International Women’s Day: Celebrating Indigenous Women Who Resist

Posted by Susan Bahaduri & filed under Life.

Berta Cáceres. Credit: The Guardian
Berta Cáceres. Credit: The Guardian

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On Thursday March 3rd, less than a week before International Women’s Day, indigenous Lenca activist Berta Cáceres was assassinated in her home in Honduras. Cáceres was the co-founder of the National Council of Popular Indigenous Organizations of Honduras (COPINH).

Cáceres and other Lenca activists have been protesting and campaigning against the Agua Zarca Dam, which was to be built using the Gualcarque River – a river of necessity and value for the Lenca people. The Lenca people were not consulted for this project, nor did they give their free and informed consent.

About a week before her murder, Cáceres was already receiving death threats. Cáceres and her family are not unfamiliar with threats of violence, nor are Honduran activists unfamiliar with the very real, brutal consequences for their activism. 101 activists were killed in Honduras between 2010 and 2014. Last year, Cáceres won the Goldmann Environmental Prize for her campaigning against the Agua Zarca Dam, and even then had been receiving numerous rape and death threats.

Indigenous women around the world resist and combat climate change, environmental destruction, imperialism, and settler-colonialism — and they are killed for it. The danger is very real, but so are their courage, conviction and impact, and we should celebrate that.

This International Women’s Day, I want to reflect on the issues and effects of settler-colonialism, climate change, and environmental justice which affect all of us, but more so people of colour and Indigenous communities around the world due to the reality of often overlooked factors such as environmental racism. Indeed, these conversations must be had when Indigenous women are killed for standing against these issues. Indigenous and marginalized communities are more likely to be living in proximity to hazardous wastes and thus are disproportionally affected. For example, in Alberta, tar sands development impacts Indigenous communities the most as they live the closest to project locations along the Athabasca River. Similarly, the water crisis in Flint, Michigan has affected Black Americans most significantly, as Flint’s population is mainly Black and lower class.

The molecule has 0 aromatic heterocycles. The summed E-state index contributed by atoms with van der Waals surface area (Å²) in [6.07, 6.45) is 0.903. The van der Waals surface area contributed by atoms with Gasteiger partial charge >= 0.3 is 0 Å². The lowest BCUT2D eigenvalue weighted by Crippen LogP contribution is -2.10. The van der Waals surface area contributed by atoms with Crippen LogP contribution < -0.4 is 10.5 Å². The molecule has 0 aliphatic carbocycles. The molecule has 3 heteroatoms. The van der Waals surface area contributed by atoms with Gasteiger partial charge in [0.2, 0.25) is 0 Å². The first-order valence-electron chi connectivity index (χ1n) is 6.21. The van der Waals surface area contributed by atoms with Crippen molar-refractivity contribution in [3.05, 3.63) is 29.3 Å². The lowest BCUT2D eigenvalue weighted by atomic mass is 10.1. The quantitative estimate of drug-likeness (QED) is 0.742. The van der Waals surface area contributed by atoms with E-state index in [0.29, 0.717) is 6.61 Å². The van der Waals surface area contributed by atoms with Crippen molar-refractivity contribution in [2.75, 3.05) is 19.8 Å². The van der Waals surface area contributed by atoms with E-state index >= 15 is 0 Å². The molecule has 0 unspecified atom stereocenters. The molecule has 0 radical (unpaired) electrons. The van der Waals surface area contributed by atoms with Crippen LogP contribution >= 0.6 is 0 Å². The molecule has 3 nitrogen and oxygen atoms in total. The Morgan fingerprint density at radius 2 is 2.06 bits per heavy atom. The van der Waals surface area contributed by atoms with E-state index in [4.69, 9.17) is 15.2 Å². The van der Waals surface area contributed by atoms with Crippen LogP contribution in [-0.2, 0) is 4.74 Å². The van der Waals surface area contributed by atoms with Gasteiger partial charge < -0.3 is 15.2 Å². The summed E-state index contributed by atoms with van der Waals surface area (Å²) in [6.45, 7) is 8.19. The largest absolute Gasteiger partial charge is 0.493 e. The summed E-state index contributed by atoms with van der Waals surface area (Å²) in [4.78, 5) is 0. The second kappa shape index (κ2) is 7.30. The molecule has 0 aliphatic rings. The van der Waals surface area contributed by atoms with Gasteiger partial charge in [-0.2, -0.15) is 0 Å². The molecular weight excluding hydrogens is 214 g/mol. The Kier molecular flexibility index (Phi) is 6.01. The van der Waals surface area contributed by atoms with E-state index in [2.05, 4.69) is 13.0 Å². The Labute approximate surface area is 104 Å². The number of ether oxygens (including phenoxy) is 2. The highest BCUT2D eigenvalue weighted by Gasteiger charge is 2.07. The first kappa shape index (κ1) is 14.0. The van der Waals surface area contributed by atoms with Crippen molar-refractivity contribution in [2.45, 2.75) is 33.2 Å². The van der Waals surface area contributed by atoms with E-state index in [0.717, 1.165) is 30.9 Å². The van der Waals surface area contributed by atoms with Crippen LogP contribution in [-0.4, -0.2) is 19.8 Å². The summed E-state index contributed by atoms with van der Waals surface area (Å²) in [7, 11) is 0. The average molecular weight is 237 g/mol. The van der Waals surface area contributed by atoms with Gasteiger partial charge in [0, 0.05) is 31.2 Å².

As a settler of colour living in Vancouver on unceded Coast Salish land, it is a responsibility of mine to reflect and act upon these issues. Indeed, the personal is political, and so this reflection should begin at an individual level and then move beyond.

Without addressing these issues, my feminism and anti-racism, my pro-womanness, cannot be complete given my positionality here on this land. Here, where The Indian Act is still enforced and impacts Indigenous communities. Here, where ex-Prime Minister Stephen Harper can tell Canada that the epidemic of missing and murdered Indigenous women simply “isn’t…high on our radar.” While I experience racism here as a woman of colour, it is a different form of racism with a different history compared to that of Indigenous peoples because this socio-political context affects us differently. That is why it is crucial to acknowledge our differences, take responsibility where necessary, and stand in solidarity with one another.

Happy International Women’s Day to all the Indigenous activists around the world, and the revolutionary women who teach and resist.

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